$3.9 Billion and Still Clicking

In the world of Internet advertising, everything old seems to be new again. In the first quarter of 2006, Internet advertising surged 38% to $3.9 billion, according to a report published by the Interactive Advertising Bureau. At its current rate, online advertising should exceed the frothy levels of the tech bubble.

During the dot-com bust, the mercurial ad market shrunk, killing many New Economy companies. Even the mighty Yahoo! (Nasdaq: YHOO  ) had major difficulties and underwent a major restructuring, with its survival uncertain.

This time around, the situation may be less precarious. Many mainstream companies now leverage online advertising, including GM, Merck, and Procter & Gamble. These companies have huge ad budgets and incredible marketing expertise.

In addition, the difficulties of the dot-com bust brought forth key innovations in the online advertising industry. Instead of charging advertisers based on how many times an ad shows up, performance-based approaches now measure how often users actually click on or interact with ads. In Google's (Nasdaq: GOOG  ) pay-per-click model, the advertiser places bids to determine the prominence and frequency of ads, making the online ad market similar to the stock market.

In addition, newer technologies allow for better tracking and analysis of user behavior. Sophisticated software from companies such as WebSideStory (Nasdaq: WSSI  ) gives advertisers critical information on incoming traffic.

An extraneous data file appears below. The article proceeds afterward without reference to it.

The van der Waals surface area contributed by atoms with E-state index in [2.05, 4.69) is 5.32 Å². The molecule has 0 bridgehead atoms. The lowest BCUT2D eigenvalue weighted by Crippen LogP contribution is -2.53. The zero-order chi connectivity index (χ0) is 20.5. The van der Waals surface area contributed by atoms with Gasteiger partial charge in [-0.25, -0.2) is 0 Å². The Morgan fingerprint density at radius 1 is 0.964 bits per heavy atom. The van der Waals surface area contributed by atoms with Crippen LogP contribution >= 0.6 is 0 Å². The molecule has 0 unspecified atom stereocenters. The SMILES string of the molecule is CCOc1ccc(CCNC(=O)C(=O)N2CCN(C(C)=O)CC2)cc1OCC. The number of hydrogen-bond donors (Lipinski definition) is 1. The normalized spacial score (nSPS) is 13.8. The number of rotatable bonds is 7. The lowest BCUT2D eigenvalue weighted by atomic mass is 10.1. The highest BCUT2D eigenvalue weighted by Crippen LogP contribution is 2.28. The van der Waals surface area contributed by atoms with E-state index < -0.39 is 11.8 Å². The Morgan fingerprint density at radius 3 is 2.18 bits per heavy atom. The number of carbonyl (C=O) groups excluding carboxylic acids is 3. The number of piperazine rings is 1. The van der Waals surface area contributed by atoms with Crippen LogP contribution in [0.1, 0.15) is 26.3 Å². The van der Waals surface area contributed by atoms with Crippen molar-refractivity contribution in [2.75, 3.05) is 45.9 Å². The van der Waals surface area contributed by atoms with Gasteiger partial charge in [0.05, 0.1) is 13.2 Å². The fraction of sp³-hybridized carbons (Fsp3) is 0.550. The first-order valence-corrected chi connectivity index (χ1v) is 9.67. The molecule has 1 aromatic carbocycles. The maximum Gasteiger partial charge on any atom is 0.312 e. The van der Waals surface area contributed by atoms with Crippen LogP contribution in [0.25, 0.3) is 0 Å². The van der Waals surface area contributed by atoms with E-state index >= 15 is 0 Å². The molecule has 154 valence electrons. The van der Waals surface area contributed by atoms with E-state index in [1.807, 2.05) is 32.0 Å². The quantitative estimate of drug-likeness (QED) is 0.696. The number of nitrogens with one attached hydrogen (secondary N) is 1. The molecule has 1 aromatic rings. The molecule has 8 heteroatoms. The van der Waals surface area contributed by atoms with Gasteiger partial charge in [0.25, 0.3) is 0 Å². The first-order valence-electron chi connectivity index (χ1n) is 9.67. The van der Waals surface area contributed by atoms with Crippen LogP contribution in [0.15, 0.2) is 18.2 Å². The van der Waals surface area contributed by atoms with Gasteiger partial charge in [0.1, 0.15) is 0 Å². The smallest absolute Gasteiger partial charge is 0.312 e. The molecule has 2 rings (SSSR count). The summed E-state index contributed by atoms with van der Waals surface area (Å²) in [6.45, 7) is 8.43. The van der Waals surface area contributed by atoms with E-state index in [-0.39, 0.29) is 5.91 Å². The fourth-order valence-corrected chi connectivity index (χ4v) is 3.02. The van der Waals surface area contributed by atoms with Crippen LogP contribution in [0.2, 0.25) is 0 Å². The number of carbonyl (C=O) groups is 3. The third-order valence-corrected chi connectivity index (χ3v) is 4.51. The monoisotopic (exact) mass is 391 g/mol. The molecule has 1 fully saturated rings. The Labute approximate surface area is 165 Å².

Some companies have hugely benefited from the online advertising boom. Until a few years ago, Bankrate's (Nasdaq: RATE  ) stock was a laggard. But current CEO Thomas Evans has made some big changes, implementing new ad models and tracking.

"The Internet has proven to be an effective medium for reaching in-market, poised-to-transact consumers," Evans told me recently. "Advertisers are able to prove that it works at an effective ROI [return on investment]."

But as the market for online advertising continues to grow, investors' biggest opportunity seems to lie in companies like 24/7 Real Media (Nasdaq: TFSM  ) and aQuantive (Nasdaq: AQNT  ) . These firms provide technologies and consulting services to help midsize and large companies effectively build online advertising campaigns.

Over the past year, 24/7 Real Media and aQuantive have been strong performers. However, their stocks did fall off with the recent plunge in the markets. Assuming that the online advertising market continues to grow at the rapid clip demonstrated in the first quarter, companies like 24/7 Real Media and aQuantive should do well - especially since their shares are now trading at a discount to previous highs.

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Fool contributor Tom Taulli does not own shares mentioned in this article. Merck is aMotley Fool Income Investorpick. The Fool has a disclosure policy.


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